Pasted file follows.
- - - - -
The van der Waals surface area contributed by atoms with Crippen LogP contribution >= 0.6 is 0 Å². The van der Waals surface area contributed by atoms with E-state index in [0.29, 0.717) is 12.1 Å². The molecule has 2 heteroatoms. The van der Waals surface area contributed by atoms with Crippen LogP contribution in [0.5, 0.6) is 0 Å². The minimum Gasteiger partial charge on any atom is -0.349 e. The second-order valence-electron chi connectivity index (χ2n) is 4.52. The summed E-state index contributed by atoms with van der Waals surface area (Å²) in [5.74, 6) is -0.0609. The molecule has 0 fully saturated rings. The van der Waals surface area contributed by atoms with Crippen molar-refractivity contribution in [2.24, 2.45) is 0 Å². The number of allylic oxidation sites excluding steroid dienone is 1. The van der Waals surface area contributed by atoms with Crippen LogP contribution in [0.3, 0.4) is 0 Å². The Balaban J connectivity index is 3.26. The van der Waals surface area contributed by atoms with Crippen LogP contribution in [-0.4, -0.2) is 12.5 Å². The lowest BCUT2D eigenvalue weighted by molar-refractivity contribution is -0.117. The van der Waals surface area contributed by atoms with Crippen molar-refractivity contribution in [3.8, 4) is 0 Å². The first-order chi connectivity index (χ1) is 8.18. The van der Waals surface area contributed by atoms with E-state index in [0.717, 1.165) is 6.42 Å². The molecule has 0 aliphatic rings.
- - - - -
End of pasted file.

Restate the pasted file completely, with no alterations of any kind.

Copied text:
The van der Waals surface area contributed by atoms with Crippen LogP contribution >= 0.6 is 0 Å². The van der Waals surface area contributed by atoms with E-state index in [0.29, 0.717) is 12.1 Å². The molecule has 2 heteroatoms. The van der Waals surface area contributed by atoms with Crippen LogP contribution in [0.5, 0.6) is 0 Å². The minimum Gasteiger partial charge on any atom is -0.349 e. The second-order valence-electron chi connectivity index (χ2n) is 4.52. The summed E-state index contributed by atoms with van der Waals surface area (Å²) in [5.74, 6) is -0.0609. The molecule has 0 fully saturated rings. The van der Waals surface area contributed by atoms with Crippen molar-refractivity contribution in [2.24, 2.45) is 0 Å². The number of allylic oxidation sites excluding steroid dienone is 1. The van der Waals surface area contributed by atoms with Crippen LogP contribution in [0.3, 0.4) is 0 Å². The Balaban J connectivity index is 3.26. The van der Waals surface area contributed by atoms with Crippen LogP contribution in [-0.4, -0.2) is 12.5 Å². The lowest BCUT2D eigenvalue weighted by molar-refractivity contribution is -0.117. The van der Waals surface area contributed by atoms with Crippen molar-refractivity contribution in [3.8, 4) is 0 Å². The first-order chi connectivity index (χ1) is 8.18. The van der Waals surface area contributed by atoms with E-state index in [0.717, 1.165) is 6.42 Å². The molecule has 0 aliphatic rings.